Surgineering: curriculum concept for experiential learning in upper-level biomedical engineering

Research output: Contribution to journalArticlepeer-review

Abstract

Purpose: A strong foundation in the fundamental principles of medical intervention combined with genuine exposure to real clinical systems and procedures will improve engineering students’ capability for informed innovation on clinical problems. To help build such a foundation, a new course (dubbed Surgineering) was developed to convey fundamental principles of surgery, interventional radiology (IR), and radiation therapy, with an emphasis on experiential learning, hands-on with real clinical systems, exposure to clinicians, and visits to real operating theaters. The concept, structure, and outcomes of the course of the first run of the first semester of the course are described. Method: The course included six segments spanning fundamental concepts and cutting-edge approaches in a spectrum of surgical specialties, body and neurological IR, and radiation therapy. Each class involved a minimum of didactic content and an emphasis on hands-on experience with instrumentation, equipment, surgical approaches, anatomical models, dissection, and visits to clinical theaters. Outcomes on the quality of the course and areas for continuing improvement were assessed by student surveys (5-point Likert scores and word-cloud representations of free response) as well as feedback from clinical collaborators. Result: Surveys assessed four key areas of feedback on the course and were analyzed quantitatively and in word-cloud representations of: (1) best aspects (hands-on experience with surgeons); (2) worst aspects (quizzes and reading materials); (3) areas for improvement (projects, quizzes, and background on anatomy); and (4) what prospective students should know (a lot background reading for every class). Five-point Likert scores from survey respondents (16/19 students) indicated: overall quality of the course 4.63 ± 0.72 (median 5.00); instructor teaching effectiveness 4.06 ± 1.06 (median 4.00); intellectual challenge 4.19 ± 0.40 (median 4.00); and workload somewhat heavier (62.5%) compared to other courses. Novel elements of the course included the opportunity to engage with clinical faculty and participate in realistic laboratory exercises, work with clinical instruments and equipment, and visit real operating theaters. An additional measure of the success of the course was evidenced by surveys and a strong escalation in enrollment in the following year. Conclusions: The Surgineering course presents an important addition to upper-level engineering curricula and a valuable opportunity for engineering students to gain hands-on experience and interaction with clinical experts. Close partnership with clinical faculty was essential to the schedule and logistics of the course as well as to the continuity of concepts delivered over the semester. The knowledge and experience gained provides stronger foundation for identification of un-met clinical needs and ideation of new engineering approaches in medicine. The course also provides a valuable prerequisite to higher-level coursework in systems engineering, human factors, and data science applied to medicine.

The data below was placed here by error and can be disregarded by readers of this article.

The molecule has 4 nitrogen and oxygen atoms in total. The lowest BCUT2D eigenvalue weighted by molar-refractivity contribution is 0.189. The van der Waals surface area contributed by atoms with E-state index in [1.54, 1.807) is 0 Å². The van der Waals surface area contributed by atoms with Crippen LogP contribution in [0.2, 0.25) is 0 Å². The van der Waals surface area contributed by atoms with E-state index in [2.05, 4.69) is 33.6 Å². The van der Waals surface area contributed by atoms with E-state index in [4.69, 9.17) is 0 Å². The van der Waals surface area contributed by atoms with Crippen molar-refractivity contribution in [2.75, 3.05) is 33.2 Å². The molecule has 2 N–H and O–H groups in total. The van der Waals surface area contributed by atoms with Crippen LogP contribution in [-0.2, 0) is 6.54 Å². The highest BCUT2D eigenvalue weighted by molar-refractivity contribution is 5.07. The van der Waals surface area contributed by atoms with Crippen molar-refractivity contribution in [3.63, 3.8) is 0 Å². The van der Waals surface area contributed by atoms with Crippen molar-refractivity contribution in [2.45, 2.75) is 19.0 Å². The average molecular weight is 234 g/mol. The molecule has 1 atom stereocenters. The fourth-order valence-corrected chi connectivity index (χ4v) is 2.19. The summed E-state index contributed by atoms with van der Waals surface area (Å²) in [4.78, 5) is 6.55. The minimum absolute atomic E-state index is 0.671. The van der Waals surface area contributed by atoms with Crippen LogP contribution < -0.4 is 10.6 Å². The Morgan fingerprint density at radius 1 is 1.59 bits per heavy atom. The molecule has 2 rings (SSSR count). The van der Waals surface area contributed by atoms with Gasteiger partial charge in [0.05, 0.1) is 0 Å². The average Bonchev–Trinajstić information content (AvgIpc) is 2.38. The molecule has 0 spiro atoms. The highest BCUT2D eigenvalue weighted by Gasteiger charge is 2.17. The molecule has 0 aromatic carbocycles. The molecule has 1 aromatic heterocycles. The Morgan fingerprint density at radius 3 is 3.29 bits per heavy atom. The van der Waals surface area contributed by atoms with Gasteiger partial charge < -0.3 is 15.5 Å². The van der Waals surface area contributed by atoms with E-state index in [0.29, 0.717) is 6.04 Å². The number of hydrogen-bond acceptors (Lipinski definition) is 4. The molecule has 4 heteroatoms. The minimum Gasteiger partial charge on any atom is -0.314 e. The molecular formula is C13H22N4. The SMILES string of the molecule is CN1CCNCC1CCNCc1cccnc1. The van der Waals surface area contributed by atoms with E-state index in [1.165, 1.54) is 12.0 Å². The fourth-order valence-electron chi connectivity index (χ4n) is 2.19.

Original languageEnglish (US)
JournalInternational Journal of Computer Assisted Radiology and Surgery
Volume15
Issue number1
DOIs
StatePublished - Jan 1 2020

Keywords

  • Biomedical engineering
  • Curriculum
  • Interventional radiology
  • Radiation therapy
  • Surgery

ASJC Scopus subject areas

  • Surgery
  • Biomedical Engineering
  • Radiology Nuclear Medicine and imaging
  • Computer Vision and Pattern Recognition
  • Health Informatics
  • Computer Science Applications
  • Computer Graphics and Computer-Aided Design

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